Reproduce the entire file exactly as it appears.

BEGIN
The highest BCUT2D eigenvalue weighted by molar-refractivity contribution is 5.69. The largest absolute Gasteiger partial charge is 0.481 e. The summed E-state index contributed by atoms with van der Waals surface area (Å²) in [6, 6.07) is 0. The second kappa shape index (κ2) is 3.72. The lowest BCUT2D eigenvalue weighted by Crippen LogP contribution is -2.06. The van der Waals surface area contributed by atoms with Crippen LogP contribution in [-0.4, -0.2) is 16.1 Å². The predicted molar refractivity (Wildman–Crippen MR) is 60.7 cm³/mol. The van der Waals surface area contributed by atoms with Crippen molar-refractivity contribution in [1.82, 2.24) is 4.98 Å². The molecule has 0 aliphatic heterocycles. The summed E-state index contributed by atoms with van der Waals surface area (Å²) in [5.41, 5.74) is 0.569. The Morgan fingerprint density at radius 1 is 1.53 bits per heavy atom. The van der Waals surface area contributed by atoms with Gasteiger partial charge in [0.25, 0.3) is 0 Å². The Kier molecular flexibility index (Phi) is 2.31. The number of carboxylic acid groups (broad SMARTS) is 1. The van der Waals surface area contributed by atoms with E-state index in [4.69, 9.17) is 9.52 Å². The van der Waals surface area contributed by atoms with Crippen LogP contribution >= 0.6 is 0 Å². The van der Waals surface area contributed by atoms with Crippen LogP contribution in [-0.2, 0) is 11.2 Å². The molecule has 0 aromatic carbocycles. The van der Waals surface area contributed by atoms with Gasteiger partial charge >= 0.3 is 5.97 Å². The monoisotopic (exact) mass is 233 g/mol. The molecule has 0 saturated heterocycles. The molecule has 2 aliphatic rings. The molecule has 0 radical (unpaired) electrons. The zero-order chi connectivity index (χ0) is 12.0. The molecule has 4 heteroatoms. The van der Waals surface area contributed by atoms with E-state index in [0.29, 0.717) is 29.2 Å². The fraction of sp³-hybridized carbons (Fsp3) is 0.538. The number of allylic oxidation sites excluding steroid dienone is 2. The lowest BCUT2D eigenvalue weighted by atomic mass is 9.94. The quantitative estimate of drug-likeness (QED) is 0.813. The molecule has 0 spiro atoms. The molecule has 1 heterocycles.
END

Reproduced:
The highest BCUT2D eigenvalue weighted by molar-refractivity contribution is 5.69. The largest absolute Gasteiger partial charge is 0.481 e. The summed E-state index contributed by atoms with van der Waals surface area (Å²) in [6, 6.07) is 0. The second kappa shape index (κ2) is 3.72. The lowest BCUT2D eigenvalue weighted by Crippen LogP contribution is -2.06. The van der Waals surface area contributed by atoms with Crippen LogP contribution in [-0.4, -0.2) is 16.1 Å². The predicted molar refractivity (Wildman–Crippen MR) is 60.7 cm³/mol. The van der Waals surface area contributed by atoms with Crippen molar-refractivity contribution in [1.82, 2.24) is 4.98 Å². The molecule has 0 aliphatic heterocycles. The summed E-state index contributed by atoms with van der Waals surface area (Å²) in [5.41, 5.74) is 0.569. The Morgan fingerprint density at radius 1 is 1.53 bits per heavy atom. The van der Waals surface area contributed by atoms with Gasteiger partial charge in [0.25, 0.3) is 0 Å². The Kier molecular flexibility index (Phi) is 2.31. The number of carboxylic acid groups (broad SMARTS) is 1. The van der Waals surface area contributed by atoms with E-state index in [4.69, 9.17) is 9.52 Å². The van der Waals surface area contributed by atoms with Crippen LogP contribution >= 0.6 is 0 Å². The van der Waals surface area contributed by atoms with Crippen LogP contribution in [-0.2, 0) is 11.2 Å². The molecule has 0 aromatic carbocycles. The van der Waals surface area contributed by atoms with Gasteiger partial charge >= 0.3 is 5.97 Å². The monoisotopic (exact) mass is 233 g/mol. The molecule has 0 saturated heterocycles. The molecule has 2 aliphatic rings. The molecule has 0 radical (unpaired) electrons. The zero-order chi connectivity index (χ0) is 12.0. The molecule has 4 heteroatoms. The van der Waals surface area contributed by atoms with E-state index in [0.29, 0.717) is 29.2 Å². The fraction of sp³-hybridized carbons (Fsp3) is 0.538. The number of allylic oxidation sites excluding steroid dienone is 2. The lowest BCUT2D eigenvalue weighted by atomic mass is 9.94. The quantitative estimate of drug-likeness (QED) is 0.813. The molecule has 0 spiro atoms. The molecule has 1 heterocycles.